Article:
Right to Know, Right Now: A Forum on the Freedom of Information Bill transpired last January 15, 2014 at F213 with guest speakers Atty. Romeo Cabarde, Jr. and Ramon Beleno III.
The first discussion was done by Beleno who basically gave the audience an overview of what Freedom of Information is all about.
He stated its importance with regards to democracy, transparency and accountability of the government, dismantling the culture of secrecy, exposing wrongdoings and anti-corruption. The existence of the “right of information” in the 1987 constitution was also mentioned.
“Despite the constitutional recognition and laws in relation to the said bill, there is still a need to pursue it to facilitate the right to know, to provide uniform, simple and speedy procedure for access to information and to punish those who violate the rights,” Beleno explained.
He also cited the advantages and disadvantages of the passage of the FOI bill. The benefits, according to Beleno, are as follows: it can prevent creation of secret laws and regulations; it can be a more convenient tool than direct monitoring that the congress can use; it can be used to fight corruption; it can make government bodies accountable and it can promote social and human rights.
“Along with the advantages,” Beleno said, “are its disadvantages, like negotiations and agreements entered into by the government may be put into risk. Some released information may put our international relationship in danger. Release of military strategies and information may result to national security threats.”
“Moreover, politicians will spend more time trying to defend themselves rather than doing their jobs. It can also cause irresponsible journalism, information overload and chaos,” Beleno added.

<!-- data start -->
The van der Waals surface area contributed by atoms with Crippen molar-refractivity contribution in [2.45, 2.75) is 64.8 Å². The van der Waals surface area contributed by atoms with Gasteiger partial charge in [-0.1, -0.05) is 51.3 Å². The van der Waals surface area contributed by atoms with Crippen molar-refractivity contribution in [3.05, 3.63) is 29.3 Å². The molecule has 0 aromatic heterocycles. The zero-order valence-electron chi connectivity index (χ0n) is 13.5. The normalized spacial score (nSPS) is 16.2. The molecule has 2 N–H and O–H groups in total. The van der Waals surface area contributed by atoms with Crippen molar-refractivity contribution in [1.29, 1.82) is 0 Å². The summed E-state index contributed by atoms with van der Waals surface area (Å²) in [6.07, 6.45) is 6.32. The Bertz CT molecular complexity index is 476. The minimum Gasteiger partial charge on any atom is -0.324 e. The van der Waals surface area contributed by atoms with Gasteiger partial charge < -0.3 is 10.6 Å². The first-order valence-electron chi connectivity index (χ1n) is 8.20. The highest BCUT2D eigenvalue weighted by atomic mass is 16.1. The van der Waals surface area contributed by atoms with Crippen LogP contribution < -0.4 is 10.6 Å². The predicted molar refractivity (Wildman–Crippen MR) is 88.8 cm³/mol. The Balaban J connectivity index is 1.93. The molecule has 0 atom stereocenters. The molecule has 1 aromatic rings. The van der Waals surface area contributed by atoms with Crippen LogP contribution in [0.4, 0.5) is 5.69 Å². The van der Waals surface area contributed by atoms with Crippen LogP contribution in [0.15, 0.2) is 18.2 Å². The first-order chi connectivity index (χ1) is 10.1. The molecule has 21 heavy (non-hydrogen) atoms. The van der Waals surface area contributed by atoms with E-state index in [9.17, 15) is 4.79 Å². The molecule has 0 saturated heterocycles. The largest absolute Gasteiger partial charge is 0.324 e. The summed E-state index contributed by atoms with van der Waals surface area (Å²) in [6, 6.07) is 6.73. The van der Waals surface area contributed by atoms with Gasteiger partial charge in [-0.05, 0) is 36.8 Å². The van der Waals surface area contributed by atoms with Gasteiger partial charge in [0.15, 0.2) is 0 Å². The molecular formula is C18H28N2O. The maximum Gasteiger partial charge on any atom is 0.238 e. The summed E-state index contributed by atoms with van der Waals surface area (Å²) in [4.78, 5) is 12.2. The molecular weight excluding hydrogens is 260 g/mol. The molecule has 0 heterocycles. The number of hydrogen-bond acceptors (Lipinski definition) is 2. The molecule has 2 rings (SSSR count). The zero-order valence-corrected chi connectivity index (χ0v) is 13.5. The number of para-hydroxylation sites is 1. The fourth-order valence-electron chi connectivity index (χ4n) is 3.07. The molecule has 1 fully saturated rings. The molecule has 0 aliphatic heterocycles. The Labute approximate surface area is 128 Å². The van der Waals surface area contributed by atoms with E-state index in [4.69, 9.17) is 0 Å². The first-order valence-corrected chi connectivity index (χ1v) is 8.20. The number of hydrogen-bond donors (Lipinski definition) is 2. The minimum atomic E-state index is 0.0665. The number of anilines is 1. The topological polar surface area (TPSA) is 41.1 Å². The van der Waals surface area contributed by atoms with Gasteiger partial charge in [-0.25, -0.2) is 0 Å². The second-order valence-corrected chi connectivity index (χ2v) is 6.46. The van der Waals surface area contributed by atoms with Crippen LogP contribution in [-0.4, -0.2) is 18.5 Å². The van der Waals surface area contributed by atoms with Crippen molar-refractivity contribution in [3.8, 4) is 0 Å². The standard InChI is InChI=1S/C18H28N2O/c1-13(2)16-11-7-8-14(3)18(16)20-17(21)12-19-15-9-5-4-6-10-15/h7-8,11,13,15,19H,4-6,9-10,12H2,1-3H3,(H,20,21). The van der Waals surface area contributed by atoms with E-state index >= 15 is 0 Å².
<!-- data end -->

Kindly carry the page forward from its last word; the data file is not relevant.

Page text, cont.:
Beleno explained that the reason why the FOI bill has been pending for 21 years is that politicians are worried that it might be used against them, thus their proposal of the Right of Reply Bill. Also, it is a threat to national security and that the nation has a sensitive president.
Atty. Cabarde explained the details and technicalities of the bill. “It seeks to address the absence of uniform, simple and speedy access procedure, discretion in giving access to information, untested basis for sanctions in cases and rights and poor government record-keeping,” he stated.
He also clarified the important points relating to the involved persons, the scope and limitations and the procedure of access if ever the bill is passed. According to Mr. Cabarde, the public can ask for information from all government agencies and constitutional bodies (national and local). It can scrutinize and can make a copy of the acquired information.
“It also has limitations parallel to the information that is classified or confidential. These include the information authorized to be kept secret under guidelines established by executive order, information on internal and external defense and law enforcement, personal information of a natural person, trade, industrial, financial or commercial secrets and a lot more. However, these exceptions are also subject to exceptions,” Cabarde explained.
The procedures of access, namely the request, receipt, waiting time, notification, grant or payment and the technicalities behind each one were also discussed.
The forum was organized by Buklod Atenista.